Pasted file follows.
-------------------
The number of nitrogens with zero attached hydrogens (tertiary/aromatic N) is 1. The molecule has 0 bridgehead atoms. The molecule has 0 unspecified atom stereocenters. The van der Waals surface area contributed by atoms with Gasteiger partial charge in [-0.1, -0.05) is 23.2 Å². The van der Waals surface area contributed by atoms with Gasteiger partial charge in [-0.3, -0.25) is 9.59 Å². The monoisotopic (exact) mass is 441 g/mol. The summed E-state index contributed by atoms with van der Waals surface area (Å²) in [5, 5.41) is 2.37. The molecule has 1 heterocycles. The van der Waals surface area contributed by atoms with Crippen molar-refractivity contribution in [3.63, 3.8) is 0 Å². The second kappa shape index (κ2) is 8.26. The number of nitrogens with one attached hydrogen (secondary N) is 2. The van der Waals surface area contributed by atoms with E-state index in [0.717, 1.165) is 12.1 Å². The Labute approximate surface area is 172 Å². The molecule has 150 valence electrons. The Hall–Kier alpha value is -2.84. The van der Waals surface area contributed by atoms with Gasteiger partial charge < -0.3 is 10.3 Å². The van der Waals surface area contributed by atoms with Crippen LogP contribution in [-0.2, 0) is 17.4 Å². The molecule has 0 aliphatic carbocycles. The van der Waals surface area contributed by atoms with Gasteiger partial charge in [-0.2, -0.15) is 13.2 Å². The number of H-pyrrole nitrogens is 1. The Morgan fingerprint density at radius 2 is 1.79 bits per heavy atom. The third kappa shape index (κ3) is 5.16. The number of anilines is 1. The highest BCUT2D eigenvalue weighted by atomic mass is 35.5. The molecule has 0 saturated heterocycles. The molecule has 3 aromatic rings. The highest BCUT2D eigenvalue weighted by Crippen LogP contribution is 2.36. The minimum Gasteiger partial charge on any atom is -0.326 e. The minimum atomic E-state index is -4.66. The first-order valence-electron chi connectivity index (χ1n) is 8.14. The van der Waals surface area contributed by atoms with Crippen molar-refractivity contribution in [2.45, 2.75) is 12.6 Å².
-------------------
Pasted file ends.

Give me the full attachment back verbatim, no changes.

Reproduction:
The number of nitrogens with zero attached hydrogens (tertiary/aromatic N) is 1. The molecule has 0 bridgehead atoms. The molecule has 0 unspecified atom stereocenters. The van der Waals surface area contributed by atoms with Gasteiger partial charge in [-0.1, -0.05) is 23.2 Å². The van der Waals surface area contributed by atoms with Gasteiger partial charge in [-0.3, -0.25) is 9.59 Å². The monoisotopic (exact) mass is 441 g/mol. The summed E-state index contributed by atoms with van der Waals surface area (Å²) in [5, 5.41) is 2.37. The molecule has 1 heterocycles. The van der Waals surface area contributed by atoms with Crippen molar-refractivity contribution in [3.63, 3.8) is 0 Å². The second kappa shape index (κ2) is 8.26. The number of nitrogens with one attached hydrogen (secondary N) is 2. The van der Waals surface area contributed by atoms with E-state index in [0.717, 1.165) is 12.1 Å². The Labute approximate surface area is 172 Å². The molecule has 150 valence electrons. The Hall–Kier alpha value is -2.84. The van der Waals surface area contributed by atoms with Gasteiger partial charge < -0.3 is 10.3 Å². The van der Waals surface area contributed by atoms with Crippen LogP contribution in [-0.2, 0) is 17.4 Å². The molecule has 0 aliphatic carbocycles. The van der Waals surface area contributed by atoms with Gasteiger partial charge in [-0.2, -0.15) is 13.2 Å². The number of H-pyrrole nitrogens is 1. The Morgan fingerprint density at radius 2 is 1.79 bits per heavy atom. The third kappa shape index (κ3) is 5.16. The number of anilines is 1. The highest BCUT2D eigenvalue weighted by atomic mass is 35.5. The molecule has 0 saturated heterocycles. The molecule has 3 aromatic rings. The highest BCUT2D eigenvalue weighted by Crippen LogP contribution is 2.36. The minimum Gasteiger partial charge on any atom is -0.326 e. The minimum atomic E-state index is -4.66. The first-order valence-electron chi connectivity index (χ1n) is 8.14. The van der Waals surface area contributed by atoms with Crippen molar-refractivity contribution in [2.45, 2.75) is 12.6 Å².